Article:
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One important element of the $738 billion National Defense Authorization Act for the Fiscal Year 2020, which US President Donald Trump signed into law in mid-December, is the directive to examine and monitor "Chinese military activities in the Arctic, as well as Chinese foreign direct investment in the Arctic."

在美国总统特朗普12月中旬签署的《2020财政年度国防授权法》中显示,美国将耗资7380亿美元,其中一项重要内容就是关于审查和 监测“中国在北极的军事活动,以及中国在北极的外国直接投资”。

The administration in Washington is right to be concerned about China''s increasing interest in the northern polar region. Two years ago, Beijing published a White Paper outlining its Arctic policy, which includes creating a "Polar Silk Road." If fully implemented, this policy will challenge the United States and Russia for primacy in the region, where beneath the glaciers lie vast quantities of coal and natural gas.


Two Chinese polar icebreaking research vessels, Xuelong and Xuelong II, are presently carrying out the regime''s 36th scientific expedition in the waters off Antarctica. The crews of these vessels will help complete China''s fifth Antarctic scientific station for the gathering of data and establishment of under-the-ice submarine deployments similar to those operated by Washington and Moscow.


China''s Dalian Naval Academy supports an aggressive strategy for both the northern and southern polar seas. China''s Ministry of Defense and State Council continue to publish papers expressing a desire to pursue a robust maritime program, including a "Freedom of Navigation" mission in the Bering Sea, slated for some time in 2020.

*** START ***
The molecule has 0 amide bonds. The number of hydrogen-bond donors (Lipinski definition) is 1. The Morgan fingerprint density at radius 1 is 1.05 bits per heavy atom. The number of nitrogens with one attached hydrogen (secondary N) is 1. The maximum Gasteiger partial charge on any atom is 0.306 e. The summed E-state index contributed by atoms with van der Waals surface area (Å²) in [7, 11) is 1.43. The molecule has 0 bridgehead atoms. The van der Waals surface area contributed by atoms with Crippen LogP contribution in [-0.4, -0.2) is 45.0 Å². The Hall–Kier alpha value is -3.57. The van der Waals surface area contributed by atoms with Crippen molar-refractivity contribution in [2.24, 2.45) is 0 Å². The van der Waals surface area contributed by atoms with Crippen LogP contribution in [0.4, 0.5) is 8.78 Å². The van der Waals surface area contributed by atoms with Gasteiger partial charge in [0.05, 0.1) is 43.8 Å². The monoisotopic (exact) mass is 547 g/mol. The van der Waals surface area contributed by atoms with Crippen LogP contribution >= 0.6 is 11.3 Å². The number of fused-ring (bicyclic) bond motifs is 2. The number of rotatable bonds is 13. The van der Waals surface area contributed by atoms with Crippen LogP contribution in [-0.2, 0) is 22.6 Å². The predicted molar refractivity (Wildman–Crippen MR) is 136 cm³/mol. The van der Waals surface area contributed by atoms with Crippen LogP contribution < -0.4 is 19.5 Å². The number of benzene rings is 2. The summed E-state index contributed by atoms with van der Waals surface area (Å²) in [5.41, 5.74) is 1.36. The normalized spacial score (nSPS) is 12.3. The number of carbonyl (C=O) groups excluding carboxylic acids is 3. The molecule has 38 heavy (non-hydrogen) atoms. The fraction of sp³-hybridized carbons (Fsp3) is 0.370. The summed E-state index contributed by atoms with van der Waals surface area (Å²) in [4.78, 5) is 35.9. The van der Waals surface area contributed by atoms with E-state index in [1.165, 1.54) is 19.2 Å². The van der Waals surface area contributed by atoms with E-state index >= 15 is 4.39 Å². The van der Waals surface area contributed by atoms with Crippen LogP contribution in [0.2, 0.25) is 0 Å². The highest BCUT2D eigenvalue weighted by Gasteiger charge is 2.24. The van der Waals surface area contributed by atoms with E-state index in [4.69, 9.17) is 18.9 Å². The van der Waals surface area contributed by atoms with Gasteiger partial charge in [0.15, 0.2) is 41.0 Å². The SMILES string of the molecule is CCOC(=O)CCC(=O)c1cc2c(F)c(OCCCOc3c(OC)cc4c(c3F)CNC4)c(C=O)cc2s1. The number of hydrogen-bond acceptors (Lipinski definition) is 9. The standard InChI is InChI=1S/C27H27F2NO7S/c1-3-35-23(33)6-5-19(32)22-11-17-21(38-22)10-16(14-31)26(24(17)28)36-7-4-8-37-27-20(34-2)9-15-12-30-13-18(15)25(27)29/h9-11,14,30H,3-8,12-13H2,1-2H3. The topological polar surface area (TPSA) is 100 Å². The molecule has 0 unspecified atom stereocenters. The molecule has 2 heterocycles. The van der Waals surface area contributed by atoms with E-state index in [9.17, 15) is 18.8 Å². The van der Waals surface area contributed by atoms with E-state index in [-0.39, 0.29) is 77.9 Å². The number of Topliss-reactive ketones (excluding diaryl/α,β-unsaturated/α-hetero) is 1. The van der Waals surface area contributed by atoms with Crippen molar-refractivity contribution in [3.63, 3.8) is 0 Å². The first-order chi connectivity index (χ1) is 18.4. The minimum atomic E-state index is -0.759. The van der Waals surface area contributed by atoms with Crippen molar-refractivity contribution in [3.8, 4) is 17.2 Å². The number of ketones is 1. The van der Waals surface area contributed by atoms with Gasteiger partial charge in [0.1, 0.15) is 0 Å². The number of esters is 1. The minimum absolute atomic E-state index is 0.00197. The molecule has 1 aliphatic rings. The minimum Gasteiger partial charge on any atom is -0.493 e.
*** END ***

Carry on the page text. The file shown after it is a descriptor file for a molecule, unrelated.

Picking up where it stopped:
Beijing-administered airports in Greenland, however, could pose a strategic threat to America''s ally, Canada. Also at risk under such a scenario would be the US military facility in Thule, Greenland, which serves as an early-warning node for a nuclear attack on the North American continent. To counter this potential threat, the Trump administration and fellow NATO member state, Denmark -- which owns Greenland -- have preempted China''s plans by agreeing to finance the proposed airports. But China''s drive for eventual primacy in the Arctic region also extends to the Danish-owned, self-governing network of the 18 Faroe Islands, located midway between Norway and Iceland in the North Atlantic Ocean.


The US and China currently are competing for influence in the Faroe Islands, with Beijing offering to increase the importation of fish on condition that the islanders agree to utilize China''s wireless network system with fifth-generation technology (5G) administered by Huawei, and Washington attempting to block the use of Huawei networking equipment on the islands due to the company''s intelligence-gathering cooperation with the Chinese regime.


Although China is a latecomer to great-power competition in the Arctic, its Arctic profile could rise quickly if Moscow pools its efforts with Beijing. The Russian Air Force has long had a separate branch for polar aviation, and Russia maintains an extensive nuclear- and diesel-powered fleet of icebreakers. China''s friendly relations with Russia could lead to a powerful polar alliance.


If Moscow works in tandem with Beijing, China could emerge quickly as a potent competitor for influence in the Arctic. Let us hope that Washington is able to prevent this from happening.